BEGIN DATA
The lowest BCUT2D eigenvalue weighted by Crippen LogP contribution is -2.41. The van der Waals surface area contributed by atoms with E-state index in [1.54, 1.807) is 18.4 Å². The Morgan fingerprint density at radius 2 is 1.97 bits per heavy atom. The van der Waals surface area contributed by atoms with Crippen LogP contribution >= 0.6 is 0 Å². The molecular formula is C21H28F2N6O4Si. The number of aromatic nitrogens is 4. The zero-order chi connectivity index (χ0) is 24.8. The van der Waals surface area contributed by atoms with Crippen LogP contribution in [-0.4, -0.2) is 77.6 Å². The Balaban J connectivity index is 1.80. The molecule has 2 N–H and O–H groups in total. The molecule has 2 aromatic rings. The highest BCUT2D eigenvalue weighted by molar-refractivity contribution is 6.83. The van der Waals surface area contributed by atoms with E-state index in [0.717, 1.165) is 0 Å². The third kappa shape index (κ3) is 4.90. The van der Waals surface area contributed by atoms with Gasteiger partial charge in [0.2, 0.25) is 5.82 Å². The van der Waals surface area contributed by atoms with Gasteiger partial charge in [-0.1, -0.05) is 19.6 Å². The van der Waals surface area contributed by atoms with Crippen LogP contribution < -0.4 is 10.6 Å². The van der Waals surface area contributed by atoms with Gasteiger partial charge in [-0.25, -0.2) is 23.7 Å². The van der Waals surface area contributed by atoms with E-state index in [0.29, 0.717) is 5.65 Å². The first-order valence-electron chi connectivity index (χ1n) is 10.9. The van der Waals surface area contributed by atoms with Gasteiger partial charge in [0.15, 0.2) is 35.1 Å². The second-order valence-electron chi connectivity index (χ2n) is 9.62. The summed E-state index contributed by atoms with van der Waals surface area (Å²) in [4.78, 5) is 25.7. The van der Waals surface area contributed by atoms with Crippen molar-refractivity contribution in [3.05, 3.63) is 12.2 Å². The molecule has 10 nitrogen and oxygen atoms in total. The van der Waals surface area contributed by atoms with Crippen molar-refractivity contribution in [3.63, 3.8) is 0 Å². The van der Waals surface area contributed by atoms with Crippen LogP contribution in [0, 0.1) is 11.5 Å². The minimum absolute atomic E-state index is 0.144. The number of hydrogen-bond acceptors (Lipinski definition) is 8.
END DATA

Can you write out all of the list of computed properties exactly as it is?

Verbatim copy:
The lowest BCUT2D eigenvalue weighted by Crippen LogP contribution is -2.41. The van der Waals surface area contributed by atoms with E-state index in [1.54, 1.807) is 18.4 Å². The Morgan fingerprint density at radius 2 is 1.97 bits per heavy atom. The van der Waals surface area contributed by atoms with Crippen LogP contribution >= 0.6 is 0 Å². The molecular formula is C21H28F2N6O4Si. The number of aromatic nitrogens is 4. The zero-order chi connectivity index (χ0) is 24.8. The van der Waals surface area contributed by atoms with Crippen LogP contribution in [-0.4, -0.2) is 77.6 Å². The Balaban J connectivity index is 1.80. The molecule has 2 N–H and O–H groups in total. The molecule has 2 aromatic rings. The highest BCUT2D eigenvalue weighted by molar-refractivity contribution is 6.83. The van der Waals surface area contributed by atoms with E-state index in [0.717, 1.165) is 0 Å². The third kappa shape index (κ3) is 4.90. The van der Waals surface area contributed by atoms with Gasteiger partial charge in [0.2, 0.25) is 5.82 Å². The van der Waals surface area contributed by atoms with Gasteiger partial charge in [-0.1, -0.05) is 19.6 Å². The van der Waals surface area contributed by atoms with Crippen LogP contribution < -0.4 is 10.6 Å². The van der Waals surface area contributed by atoms with Gasteiger partial charge in [-0.25, -0.2) is 23.7 Å². The van der Waals surface area contributed by atoms with E-state index in [0.29, 0.717) is 5.65 Å². The first-order valence-electron chi connectivity index (χ1n) is 10.9. The van der Waals surface area contributed by atoms with Gasteiger partial charge in [0.15, 0.2) is 35.1 Å². The second-order valence-electron chi connectivity index (χ2n) is 9.62. The summed E-state index contributed by atoms with van der Waals surface area (Å²) in [4.78, 5) is 25.7. The van der Waals surface area contributed by atoms with Crippen molar-refractivity contribution in [3.05, 3.63) is 12.2 Å². The molecule has 10 nitrogen and oxygen atoms in total. The van der Waals surface area contributed by atoms with Crippen molar-refractivity contribution in [3.63, 3.8) is 0 Å². The van der Waals surface area contributed by atoms with Crippen LogP contribution in [0, 0.1) is 11.5 Å². The minimum absolute atomic E-state index is 0.144. The number of hydrogen-bond acceptors (Lipinski definition) is 8.